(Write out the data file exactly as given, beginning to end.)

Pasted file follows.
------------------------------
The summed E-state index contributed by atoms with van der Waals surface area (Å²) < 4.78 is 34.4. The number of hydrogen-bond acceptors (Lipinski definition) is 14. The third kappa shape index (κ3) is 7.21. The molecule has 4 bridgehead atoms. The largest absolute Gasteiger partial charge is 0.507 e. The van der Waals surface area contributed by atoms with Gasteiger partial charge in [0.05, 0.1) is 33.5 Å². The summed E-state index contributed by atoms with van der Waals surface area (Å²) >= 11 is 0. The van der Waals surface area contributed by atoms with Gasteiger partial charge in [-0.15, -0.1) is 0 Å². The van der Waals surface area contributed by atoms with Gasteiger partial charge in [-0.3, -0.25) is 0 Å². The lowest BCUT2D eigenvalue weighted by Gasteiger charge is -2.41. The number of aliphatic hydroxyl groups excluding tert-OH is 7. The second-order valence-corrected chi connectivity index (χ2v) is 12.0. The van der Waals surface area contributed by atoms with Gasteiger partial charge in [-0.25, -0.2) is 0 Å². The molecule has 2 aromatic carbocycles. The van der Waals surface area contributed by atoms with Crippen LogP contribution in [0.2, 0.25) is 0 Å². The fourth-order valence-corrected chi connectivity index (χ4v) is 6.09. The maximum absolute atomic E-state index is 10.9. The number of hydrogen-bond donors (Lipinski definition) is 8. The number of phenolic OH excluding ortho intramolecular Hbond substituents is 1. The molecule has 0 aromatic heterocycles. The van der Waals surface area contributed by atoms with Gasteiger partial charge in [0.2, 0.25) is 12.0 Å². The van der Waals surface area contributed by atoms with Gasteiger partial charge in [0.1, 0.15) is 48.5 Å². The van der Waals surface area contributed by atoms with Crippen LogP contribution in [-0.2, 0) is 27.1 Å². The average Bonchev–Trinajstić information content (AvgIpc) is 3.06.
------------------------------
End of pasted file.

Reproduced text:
The summed E-state index contributed by atoms with van der Waals surface area (Å²) < 4.78 is 34.4. The number of hydrogen-bond acceptors (Lipinski definition) is 14. The third kappa shape index (κ3) is 7.21. The molecule has 4 bridgehead atoms. The largest absolute Gasteiger partial charge is 0.507 e. The van der Waals surface area contributed by atoms with Gasteiger partial charge in [0.05, 0.1) is 33.5 Å². The summed E-state index contributed by atoms with van der Waals surface area (Å²) >= 11 is 0. The van der Waals surface area contributed by atoms with Gasteiger partial charge in [-0.15, -0.1) is 0 Å². The van der Waals surface area contributed by atoms with Gasteiger partial charge in [-0.3, -0.25) is 0 Å². The lowest BCUT2D eigenvalue weighted by Gasteiger charge is -2.41. The number of aliphatic hydroxyl groups excluding tert-OH is 7. The second-order valence-corrected chi connectivity index (χ2v) is 12.0. The van der Waals surface area contributed by atoms with Gasteiger partial charge in [-0.25, -0.2) is 0 Å². The molecule has 2 aromatic carbocycles. The van der Waals surface area contributed by atoms with Crippen LogP contribution in [0.2, 0.25) is 0 Å². The fourth-order valence-corrected chi connectivity index (χ4v) is 6.09. The maximum absolute atomic E-state index is 10.9. The number of hydrogen-bond donors (Lipinski definition) is 8. The number of phenolic OH excluding ortho intramolecular Hbond substituents is 1. The molecule has 0 aromatic heterocycles. The van der Waals surface area contributed by atoms with Gasteiger partial charge in [0.2, 0.25) is 12.0 Å². The van der Waals surface area contributed by atoms with Gasteiger partial charge in [0.1, 0.15) is 48.5 Å². The van der Waals surface area contributed by atoms with Crippen LogP contribution in [-0.2, 0) is 27.1 Å². The average Bonchev–Trinajstić information content (AvgIpc) is 3.06.